The site for this study was the western coast of France, comprising four regions: Normandy, Brittany, Pays de la Loire, and Nouvelle-Aquitaine (Fig. 1). These regions have experienced unexpected storms, resulting in many human and material losses12,14, highlighting the need for historical reconstruction of past storms. The study area has therefore been the subject of numerous studies to identify past storm dynamics, their relation to climatological mechanisms, their trajectories, and the spatialization of damage42,43. These studies have identified two main storm paths: The first estimated from west to east and impacting a restricted area of the French Atlantic coast, the second more extensive, with a southwest-to-northeast trajectory affecting a larger section of the coast42. These results concur with the classification method known as Dreveton, which proposes a classification of storms based on the origin of the associated depression, either Atlantic or Mediterranean; those associated with low-pressure systems over the Atlantic are more frequent than those from the Mediterranean44. Two classes of storm directly affect the Atlantic coast. The first relates to storms generated from depressions over the British Isles. The storm tracks, therefore, pass through Brittany then move up towards northern France, affecting either the north of France or the entire country. The other storm class relates to those generated from depressions over the Bay of Biscay. The trajectory of this second category of storms moves inland via the Pays de la Loire—Poitou—Charentes and continues towards the east of France and then Germany, affecting the northern part of France or the whole country. The studies conducted by Castelle et al.45,46 have greatly contributed to enhancing the comprehension of storm impacts and creating predictive tools for reducing coastal hazards in the study area. For example, their study of the effects of intense winter storms in 2013–2014 provides insights on the erosion patterns and the development of megacusp embayments45. This research focuses on the correlation between storm wave attributes, such as wave height, duration, and angle of incidence, and the consequent patterns of erosion45. In addition, Castelle et al.46 developed a new climate index based on sea level pressure, termed the Western Europe Pressure Anomaly (WEPA) index, which accurately accounts for the variations in winter wave height throughout the Western European coast. The WEPA index outperforms other prominent atmospheric modes in explaining winter wave variability and excels at capturing extreme wave height events, as demonstrated by its performance during the severe 2013–2014 winter storms that affected the study area46. Moreover, Castelle et al.47 conducted a study on the changes in winter-mean wave height, variability, and periodicity in the northeast Atlantic from 1949 to 2017, and examined their connections with climate indicators. Their research highlighted the growing patterns in the height, variability, and regularity of winter waves. These patterns are mainly influenced by climate indices like the North Atlantic Oscillation (NAO) and WEPA. As the positivity and variability of the WEPA and NAO increase, the occurrence of extreme winter-mean wave heights becomes more common47, which makes these indices valuable predictors in forecasting coastal hazards.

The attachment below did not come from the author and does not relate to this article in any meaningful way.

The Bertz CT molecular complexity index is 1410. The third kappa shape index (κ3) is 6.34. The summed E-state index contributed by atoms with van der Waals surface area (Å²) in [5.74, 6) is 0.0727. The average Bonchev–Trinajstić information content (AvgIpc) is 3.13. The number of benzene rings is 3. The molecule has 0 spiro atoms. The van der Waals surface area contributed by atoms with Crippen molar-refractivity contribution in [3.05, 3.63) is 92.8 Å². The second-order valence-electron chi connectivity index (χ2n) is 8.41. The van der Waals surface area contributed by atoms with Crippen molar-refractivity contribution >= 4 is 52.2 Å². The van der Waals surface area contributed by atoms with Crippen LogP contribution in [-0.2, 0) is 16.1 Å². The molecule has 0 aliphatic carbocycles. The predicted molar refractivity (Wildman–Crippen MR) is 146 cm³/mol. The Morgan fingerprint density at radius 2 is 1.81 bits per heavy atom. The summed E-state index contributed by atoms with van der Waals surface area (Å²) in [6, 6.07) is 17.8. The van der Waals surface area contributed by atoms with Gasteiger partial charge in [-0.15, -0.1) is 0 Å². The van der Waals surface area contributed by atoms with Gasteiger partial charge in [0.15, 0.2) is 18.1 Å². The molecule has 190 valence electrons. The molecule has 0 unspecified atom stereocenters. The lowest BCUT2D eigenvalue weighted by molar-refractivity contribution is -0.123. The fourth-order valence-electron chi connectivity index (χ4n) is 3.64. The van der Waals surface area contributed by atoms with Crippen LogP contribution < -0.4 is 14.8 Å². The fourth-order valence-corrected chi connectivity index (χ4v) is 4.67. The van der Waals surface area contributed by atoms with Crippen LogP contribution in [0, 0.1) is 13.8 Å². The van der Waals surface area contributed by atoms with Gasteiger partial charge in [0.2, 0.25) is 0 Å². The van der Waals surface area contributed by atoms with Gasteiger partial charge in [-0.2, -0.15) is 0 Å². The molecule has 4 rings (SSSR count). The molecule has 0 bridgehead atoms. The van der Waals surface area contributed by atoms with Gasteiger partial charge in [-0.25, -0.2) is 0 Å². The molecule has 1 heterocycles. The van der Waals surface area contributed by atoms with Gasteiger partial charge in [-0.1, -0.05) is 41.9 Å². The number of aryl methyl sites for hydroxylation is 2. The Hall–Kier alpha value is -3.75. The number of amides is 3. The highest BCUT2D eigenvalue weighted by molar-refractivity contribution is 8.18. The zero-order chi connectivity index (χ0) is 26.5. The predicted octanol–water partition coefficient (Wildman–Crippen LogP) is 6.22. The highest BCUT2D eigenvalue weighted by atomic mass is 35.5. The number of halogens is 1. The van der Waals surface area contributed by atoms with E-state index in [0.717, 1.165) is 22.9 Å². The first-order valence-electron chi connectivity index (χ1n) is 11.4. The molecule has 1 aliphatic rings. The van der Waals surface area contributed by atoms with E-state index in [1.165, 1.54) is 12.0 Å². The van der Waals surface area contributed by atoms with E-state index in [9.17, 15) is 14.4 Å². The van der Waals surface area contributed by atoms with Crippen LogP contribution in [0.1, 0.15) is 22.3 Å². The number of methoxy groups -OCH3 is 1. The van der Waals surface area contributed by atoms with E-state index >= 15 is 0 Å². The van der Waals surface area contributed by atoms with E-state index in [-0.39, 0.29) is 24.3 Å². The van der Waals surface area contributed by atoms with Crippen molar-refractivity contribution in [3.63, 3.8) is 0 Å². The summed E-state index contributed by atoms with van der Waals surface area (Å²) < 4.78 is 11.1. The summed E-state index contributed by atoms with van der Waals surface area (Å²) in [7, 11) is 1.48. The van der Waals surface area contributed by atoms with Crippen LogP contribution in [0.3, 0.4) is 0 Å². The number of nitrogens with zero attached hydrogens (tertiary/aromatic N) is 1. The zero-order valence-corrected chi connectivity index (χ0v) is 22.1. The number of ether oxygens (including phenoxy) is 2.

Figure 1